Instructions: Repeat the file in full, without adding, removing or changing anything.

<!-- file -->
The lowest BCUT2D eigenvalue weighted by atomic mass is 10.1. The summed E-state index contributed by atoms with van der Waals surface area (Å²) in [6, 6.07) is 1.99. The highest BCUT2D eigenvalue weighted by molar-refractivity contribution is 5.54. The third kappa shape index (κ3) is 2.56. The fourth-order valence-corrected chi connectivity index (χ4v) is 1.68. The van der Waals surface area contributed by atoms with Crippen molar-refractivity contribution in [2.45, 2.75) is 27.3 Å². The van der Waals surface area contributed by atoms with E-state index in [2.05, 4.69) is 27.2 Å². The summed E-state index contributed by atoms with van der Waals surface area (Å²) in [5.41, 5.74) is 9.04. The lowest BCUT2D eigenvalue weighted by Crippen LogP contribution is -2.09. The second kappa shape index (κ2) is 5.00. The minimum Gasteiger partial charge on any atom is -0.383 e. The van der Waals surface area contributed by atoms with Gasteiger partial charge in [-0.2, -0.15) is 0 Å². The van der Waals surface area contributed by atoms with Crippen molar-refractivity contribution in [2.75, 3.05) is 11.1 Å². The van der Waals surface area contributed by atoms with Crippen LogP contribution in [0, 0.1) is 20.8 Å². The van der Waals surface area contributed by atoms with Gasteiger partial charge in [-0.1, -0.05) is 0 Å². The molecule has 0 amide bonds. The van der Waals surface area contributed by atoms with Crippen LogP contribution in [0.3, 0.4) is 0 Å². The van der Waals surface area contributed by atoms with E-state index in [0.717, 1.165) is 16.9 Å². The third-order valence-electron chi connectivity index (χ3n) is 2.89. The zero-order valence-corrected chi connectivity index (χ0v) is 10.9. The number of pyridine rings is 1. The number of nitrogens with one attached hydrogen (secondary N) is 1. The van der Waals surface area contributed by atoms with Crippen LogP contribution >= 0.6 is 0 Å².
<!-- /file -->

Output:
The lowest BCUT2D eigenvalue weighted by atomic mass is 10.1. The summed E-state index contributed by atoms with van der Waals surface area (Å²) in [6, 6.07) is 1.99. The highest BCUT2D eigenvalue weighted by molar-refractivity contribution is 5.54. The third kappa shape index (κ3) is 2.56. The fourth-order valence-corrected chi connectivity index (χ4v) is 1.68. The van der Waals surface area contributed by atoms with Crippen molar-refractivity contribution in [2.45, 2.75) is 27.3 Å². The van der Waals surface area contributed by atoms with E-state index in [2.05, 4.69) is 27.2 Å². The summed E-state index contributed by atoms with van der Waals surface area (Å²) in [5.41, 5.74) is 9.04. The lowest BCUT2D eigenvalue weighted by Crippen LogP contribution is -2.09. The second kappa shape index (κ2) is 5.00. The minimum Gasteiger partial charge on any atom is -0.383 e. The van der Waals surface area contributed by atoms with Gasteiger partial charge in [-0.2, -0.15) is 0 Å². The van der Waals surface area contributed by atoms with Crippen molar-refractivity contribution in [2.75, 3.05) is 11.1 Å². The van der Waals surface area contributed by atoms with Crippen LogP contribution in [0, 0.1) is 20.8 Å². The van der Waals surface area contributed by atoms with Gasteiger partial charge in [-0.1, -0.05) is 0 Å². The molecule has 0 amide bonds. The van der Waals surface area contributed by atoms with Crippen LogP contribution in [0.3, 0.4) is 0 Å². The van der Waals surface area contributed by atoms with E-state index in [0.717, 1.165) is 16.9 Å². The third-order valence-electron chi connectivity index (χ3n) is 2.89. The zero-order valence-corrected chi connectivity index (χ0v) is 10.9. The number of pyridine rings is 1. The number of nitrogens with one attached hydrogen (secondary N) is 1. The van der Waals surface area contributed by atoms with Crippen LogP contribution >= 0.6 is 0 Å².